I am not a Buddhist. While I respect and admire Tenzin Gyatso, the 14th Dalai Lama, for many reasons, I do not revere him the way that many do. Rather than a holy icon, I simply see an intelligent and compassionate man who wants to help the world in whatever way he can. Fortunately, that also seems to be the way he sees himself.
Because of this, rather than the preachy and unsupported religious mandates conveyed by so many religious leaders, in his book Beyond Religion: Ethics for a Whole World, the Dalai Lama appropriately shows one of the great differences between Buddhism and most Western religions by championing good ideas because they are good, not because we have been commanded to do them. He explains why he believes that these things are good for us, for the rest of the world, and why other things are not.
He explicitly is not attempting to win converts to Buddhism. Instead he seems to want to help all of us to benefit from some of its important observations about the world we live in, and how we can best live in and improve it, no matter what our views on religion may be. He simply conveys what he finds to be the best ethical ideas in a secular rather than religious framework.
Although he does show his respect for other religious traditions, given the nature of this book he primarily focuses on practical applications, real effects, and what we know of the science behind our ethical (and un-ethical) desires and actions.
To be sure, many different pieces of this book could be filled out into even longer books by themselves, so this should not be seen as the single go-to book for all ethical questions. Rather it is a book which the non-religious may benefit from by taking its good advice, and perhaps also gaining insight into their own ethical motivations and those of others, and it may also aid the religious in understanding that it is possible, and good, for all of us to follow the same basic ethical guidelines. Guidelines that don’t strictly adhere to or contradict any religious tradition, but which all believers and non-believers alike can agree on, if they are thoughtful and honest with themselves.
Rather than being an extremely in depth exploration of all ethical issues, this is a good introduction to secular ethics through the lenses of eastern philosophy and science; the lenses worn for a lifetime by its author.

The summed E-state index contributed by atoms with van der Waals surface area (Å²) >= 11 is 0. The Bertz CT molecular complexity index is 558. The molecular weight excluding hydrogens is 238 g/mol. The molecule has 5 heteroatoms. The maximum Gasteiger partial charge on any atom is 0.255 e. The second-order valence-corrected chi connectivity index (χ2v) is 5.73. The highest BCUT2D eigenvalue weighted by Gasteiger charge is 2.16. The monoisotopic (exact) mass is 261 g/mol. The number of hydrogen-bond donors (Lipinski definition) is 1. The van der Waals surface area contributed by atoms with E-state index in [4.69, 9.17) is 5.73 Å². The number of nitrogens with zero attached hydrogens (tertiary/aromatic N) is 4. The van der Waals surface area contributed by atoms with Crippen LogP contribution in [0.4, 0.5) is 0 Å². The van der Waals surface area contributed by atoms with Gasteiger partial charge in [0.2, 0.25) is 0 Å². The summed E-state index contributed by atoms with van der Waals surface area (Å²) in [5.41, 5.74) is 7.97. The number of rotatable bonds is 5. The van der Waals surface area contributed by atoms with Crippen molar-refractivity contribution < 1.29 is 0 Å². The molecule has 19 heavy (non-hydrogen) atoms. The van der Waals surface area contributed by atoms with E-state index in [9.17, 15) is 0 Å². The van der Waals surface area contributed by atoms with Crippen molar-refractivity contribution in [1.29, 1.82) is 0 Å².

There are certain things which I disagree with him on, such as the degree of difference between humans minds and those of other animals, probably stemming from a lack of extensive experience with them, and he seems to believe that there is a primarily good nature in all major religions. I can understand why someone, particularly someone in his position, might see things that way, but I do not share that view.
I do not doubt that the original believers in (if not always the creators of) almost all religions had good intentions and intended to produce something with a good nature, but every one of them was a fallible and (on a cosmic scale) very ignorant person, as we all are. Good intentions are great but when, by your own doing or that of others, negative and even dangerous ideas creep into the works, they can be every bit as much a negative force as the good parts are positive. Even worse, in many religions there is no way to ever truly remove such bad ideas…but I digress.
Fortunately the religious content of this book primarily consists of mentions of characters from the mythology of different religions, which may help to illustrate certain points to the people who know the stories, and occasional tips for believers in certain religions (or no religion). For example when discussing how to meditate, he explains how it is traditionally done, but also suggests that some religious people may be more comfortable or put into the correct frame of mind more easily by kneeling.
None of this is intended to dissuade anyone from reading the book. In fact I highly recommend it. It is simply a recognition that no one is an expert in every area, and that (as should probably be expected), the Dalai Lama’s writing is inclusive of all people, with and without faith, and despite the secular foundation of this book, it does not oppose religion – it just shows that it isn’t a necessity in building an ethical society.